Days after a fairly frictionless meeting between the two heards of state in Washington, the Israeli government isn't exactly playing along with the firm Obama-Clinton call for a total settlement freeze:
Israel contests that new construction must take place to accommodate for expanding families inside the existing settlements, which the U.S. and much of the world consider an obstacle to peace because they are built on land the Palestinians claim for a future state.
When asked to respond to Clinton's call for a total settlement freeze, Israeli government spokesman Mark Regev said that normal life in those communities must be allowed to continue. Pressed on whether the phrase normal life meant some construction will take place in existing settlements, Regev said it did.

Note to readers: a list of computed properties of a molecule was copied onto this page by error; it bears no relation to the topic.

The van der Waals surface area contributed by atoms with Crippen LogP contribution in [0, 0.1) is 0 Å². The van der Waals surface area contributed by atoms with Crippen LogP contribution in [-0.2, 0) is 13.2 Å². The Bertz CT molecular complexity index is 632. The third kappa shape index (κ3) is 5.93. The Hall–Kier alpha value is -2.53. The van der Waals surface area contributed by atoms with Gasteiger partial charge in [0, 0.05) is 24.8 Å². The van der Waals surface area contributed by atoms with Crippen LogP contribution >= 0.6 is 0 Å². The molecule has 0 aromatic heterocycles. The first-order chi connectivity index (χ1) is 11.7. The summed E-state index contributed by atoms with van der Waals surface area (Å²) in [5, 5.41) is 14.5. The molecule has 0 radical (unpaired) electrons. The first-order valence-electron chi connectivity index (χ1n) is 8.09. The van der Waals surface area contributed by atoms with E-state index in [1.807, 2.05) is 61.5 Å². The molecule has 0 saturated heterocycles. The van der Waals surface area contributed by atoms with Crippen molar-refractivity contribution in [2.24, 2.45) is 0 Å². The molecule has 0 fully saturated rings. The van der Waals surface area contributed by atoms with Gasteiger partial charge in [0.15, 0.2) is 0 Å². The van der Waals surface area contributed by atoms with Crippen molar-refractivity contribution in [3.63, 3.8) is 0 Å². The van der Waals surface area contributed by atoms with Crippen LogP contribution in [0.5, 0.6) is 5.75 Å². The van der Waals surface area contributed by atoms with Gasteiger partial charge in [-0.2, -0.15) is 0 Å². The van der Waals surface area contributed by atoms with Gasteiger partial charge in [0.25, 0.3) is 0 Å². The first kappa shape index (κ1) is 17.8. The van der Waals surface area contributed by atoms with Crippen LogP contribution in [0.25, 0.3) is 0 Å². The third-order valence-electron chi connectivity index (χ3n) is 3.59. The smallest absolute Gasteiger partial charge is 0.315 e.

Incidentally, Hillary's call yesterday for a total settlement freeze--including a halt to "natural growth" expansion within existing settlements--goes a bit further than Obama's position as of his June 2008 appearance before AIPAC, when he simply urged Israel to "refrain from building new settlements," although more recently Joe Biden did tell AIPAC this month it was time to "dismantle existing outposts."